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A UK Site Dedicated To The Suzuki C800, VL800, VX800, M800, VZ800, VS800, C50, M50 Model Intruder / Boulevard / Marauder
 
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 Clutch Replacement

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katsd
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PostSubject: Clutch Replacement   Fri Jul 18, 2014 2:20 am

I've noticed a very small amount of clutch slip at high speeds - if I'm doing 70 ish on the motorway & give it a handful, it's feels like the revs rise before the speed.  Doesn't do it a low speeds or from standstill though.

Preparing for the worst, I'm thinking of doing it myself.  Bit of advice please - what kit is recommended, & do I replace the steel plates as well as the friction plates & springs?  I've read that it's recommended that the plates are soaked in oil before fitting - what's that all about?

Is it as easy as it appears - anything likely to trip me up?

Cheers
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captain crash
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PostSubject: Re: Clutch Replacement   Fri Jul 18, 2014 7:12 am

Not really my area this but being soaked in oil before fitting makes sense to me, cause my understanding is it's a wet clutch system on these bikes. Clutch slip can even happen on them if the engine oil is not the best quality or is getting old cause it shares the same oil as the engine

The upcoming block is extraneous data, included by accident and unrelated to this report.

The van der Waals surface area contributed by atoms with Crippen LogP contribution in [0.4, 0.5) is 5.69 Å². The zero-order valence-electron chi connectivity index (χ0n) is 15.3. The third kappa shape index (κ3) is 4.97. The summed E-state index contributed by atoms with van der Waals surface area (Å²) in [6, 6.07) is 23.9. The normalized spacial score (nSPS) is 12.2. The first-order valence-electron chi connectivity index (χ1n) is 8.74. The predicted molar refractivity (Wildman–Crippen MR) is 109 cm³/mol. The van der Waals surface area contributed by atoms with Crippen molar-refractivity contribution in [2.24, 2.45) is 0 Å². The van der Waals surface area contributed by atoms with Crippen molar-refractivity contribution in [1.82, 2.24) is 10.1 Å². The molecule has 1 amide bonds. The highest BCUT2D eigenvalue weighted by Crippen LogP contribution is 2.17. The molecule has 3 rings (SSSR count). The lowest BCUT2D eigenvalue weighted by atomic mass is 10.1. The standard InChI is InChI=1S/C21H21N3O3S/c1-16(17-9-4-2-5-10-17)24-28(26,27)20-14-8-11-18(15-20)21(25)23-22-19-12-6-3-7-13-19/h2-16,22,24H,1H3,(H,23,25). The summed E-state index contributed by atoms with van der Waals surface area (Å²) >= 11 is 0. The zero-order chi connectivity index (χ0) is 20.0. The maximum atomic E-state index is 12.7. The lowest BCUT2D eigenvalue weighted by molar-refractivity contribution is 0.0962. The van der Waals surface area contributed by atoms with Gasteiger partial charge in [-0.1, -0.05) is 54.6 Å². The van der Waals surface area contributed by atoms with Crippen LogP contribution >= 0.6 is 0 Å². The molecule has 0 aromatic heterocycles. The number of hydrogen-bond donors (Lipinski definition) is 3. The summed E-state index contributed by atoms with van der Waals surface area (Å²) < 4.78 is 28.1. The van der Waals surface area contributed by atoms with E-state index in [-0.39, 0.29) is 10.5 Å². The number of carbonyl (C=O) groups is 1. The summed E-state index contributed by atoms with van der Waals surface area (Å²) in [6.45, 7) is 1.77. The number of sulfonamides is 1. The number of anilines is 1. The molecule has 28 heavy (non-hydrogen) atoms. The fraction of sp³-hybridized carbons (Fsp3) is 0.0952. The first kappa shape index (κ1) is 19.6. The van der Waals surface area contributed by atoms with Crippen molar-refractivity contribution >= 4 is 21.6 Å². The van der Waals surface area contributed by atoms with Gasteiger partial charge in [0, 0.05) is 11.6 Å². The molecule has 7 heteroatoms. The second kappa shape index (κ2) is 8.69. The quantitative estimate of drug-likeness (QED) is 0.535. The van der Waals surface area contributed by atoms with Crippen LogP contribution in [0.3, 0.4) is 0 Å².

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Mr Intruder
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PostSubject: Re: Clutch Replacement   Fri Jul 18, 2014 8:43 am

Crash is on the money with the oil as this is a wet clutch, the type of oil, the age of oil can both make a difference.
Remember that these bikes do not have a self adjusting clutch system in place & manual adjustment must be made as the plates wear.
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Rick9000
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PostSubject: Re: Clutch Replacement   Fri Jul 18, 2014 9:24 am

Hi, I bought my 2008 C800 with 4000 miles about six months ago from a dealer. I had the exact same problem and the dealer said the clutch plates were probably slipping due to the bike being standing unused for a long period while in the showroom. Well the problem got worse and after much adjustment decided to change the clutch myself. I've never done it before but there are some great videos on you tube ( Motorcycle wet clutch replacement search ) it really is quite straight forward and I am not great at DIY.  I got the parts from Wemoto for less than £60. Clutch friction plate set, heavy duty springs and clutch cover gasket. When I got the friction plates out they were totally worn through which was surprising for a bike with low mileage.. I did soak the plates in oil overnight and all is now working great..When I took the plates to the dealer he refunded the cost of the parts..RESULT. I now have peace of mind for many years.. A job well worth doing yourself just take your time. Sorry for the long reply but hope it helps.
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Mr Intruder
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PostSubject: Re: Clutch Replacement   Fri Jul 18, 2014 10:56 am

Good shout on getting heavy duty springs when replcing the plates.
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katsd
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PostSubject: Re: Clutch Replacement   Fri Jul 18, 2014 11:25 am